Scots expecting council cutbacks while leaders say Brexit threatens exports, investment and future income
-55% of UK councils expect Brexit to impact international trade for their local businesses.
-49% say some councils will fail to deliver essential services over the next year
-78% of Scots surveyed said that they or their family had been directly impacted by council cutbacks
-64% of Scots concerned about how future cuts will impact them personally
Local councils across the UK believe Brexit will hit local exports, reduce foreign direct investment, and impact business rates, while declining central government funding may add additional pressures. That’s according to The Local State We’re In, PwC’s latest annual survey of local government.
The report, which also took the views of consumers, found that Scots are more concerned than the UK average about local authority services being reduced or closed.
The PwC report reveals that 55% of UK councils expect that local businesses in their area will experience a downturn in international trade, while almost half (45%) of councils also anticipate a decline in foreign direct investment (FDI) into their council area.
Collectively, this reduction in commercial activity will reduce anticipated income from business rates, adding further pressures to councils’ ability to maintain essential levels of service delivery.
Almost 80% of consumers in Scotland surveyed said council cutbacks had already impacted on them and their families, while two-thirds are concerned about how they will personally be impacted by future cutbacks and closures, ahead of 58% across the UK. In addition, 73% said they were concerned are how reductions in services or closures would impact their local community.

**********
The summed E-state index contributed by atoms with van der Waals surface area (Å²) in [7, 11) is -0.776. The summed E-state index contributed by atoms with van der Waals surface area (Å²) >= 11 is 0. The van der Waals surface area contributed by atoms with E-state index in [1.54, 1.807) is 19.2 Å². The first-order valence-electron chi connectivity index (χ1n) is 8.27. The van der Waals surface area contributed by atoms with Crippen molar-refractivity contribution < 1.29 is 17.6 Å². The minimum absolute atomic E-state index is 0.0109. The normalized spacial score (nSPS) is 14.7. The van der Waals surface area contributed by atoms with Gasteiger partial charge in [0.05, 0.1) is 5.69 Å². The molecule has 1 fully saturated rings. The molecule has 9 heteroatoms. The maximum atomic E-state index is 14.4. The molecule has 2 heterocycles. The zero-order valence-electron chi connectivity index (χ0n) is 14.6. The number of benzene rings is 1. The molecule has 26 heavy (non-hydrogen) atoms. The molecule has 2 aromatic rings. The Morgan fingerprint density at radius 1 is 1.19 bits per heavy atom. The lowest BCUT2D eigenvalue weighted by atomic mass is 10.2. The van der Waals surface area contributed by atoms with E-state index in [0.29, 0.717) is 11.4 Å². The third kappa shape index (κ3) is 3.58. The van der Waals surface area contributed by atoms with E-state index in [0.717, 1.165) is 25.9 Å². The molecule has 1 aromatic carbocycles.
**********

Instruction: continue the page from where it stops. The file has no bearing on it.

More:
More than two-thirds (68%) of those surveyed in Scotland said they were concerned that refuse collection and recycling services would be impacted, while 67% were concerned about cuts to public transport, roads and parking. A further 63% are concerned about the impact cuts would have on street cleaning, lighting and repairs.
More than half (52%) said they were opposed to any reduction or closures in services, with just 31% accepting that cuts are necessary.
Research from the Scottish Parliament Information Centre (SPICe) published this week revealed that between 2013-14 and 2018-19, the local government revenue settlement decreased at a rate of -7.5%.
However, the SPICe report also notes that the trend reverses for 2018-19 to 2019-20, where the revenue settlement for local government increases by 1%.
Stewart Wilson, Head of Government and Public Sector in Scotland, said that given sustained pressure on council budgets, it wasn’t a surprise that the public were becoming concerned about how they and their communities would be impacted. He said:
“Austerity has been with us for 10 years while the demands on local authorities continue to rise. Expectations are increasing in parallel with constant reduction in funding, and this is providing councils across Scotland with an enormous challenge.
“They have proved their ability to deal with significant demands in the past decade, but the greatest challenges may yet be to come. That is why we believe local authorities, and their partners, will need to continue to adapt, innovate and collaborate as they look to 2020 and beyond. A structured and well-planned approach to this will be critical.”
The view across the UK
Council leaders already anticipate the ongoing impact of austerity will further erode their capacity to deliver savings and services. Just over half (53%) of councils are confident they can deliver savings in the next year without impacting on quality of service or outcomes, down from 72% last year and a high of 94% in 2012.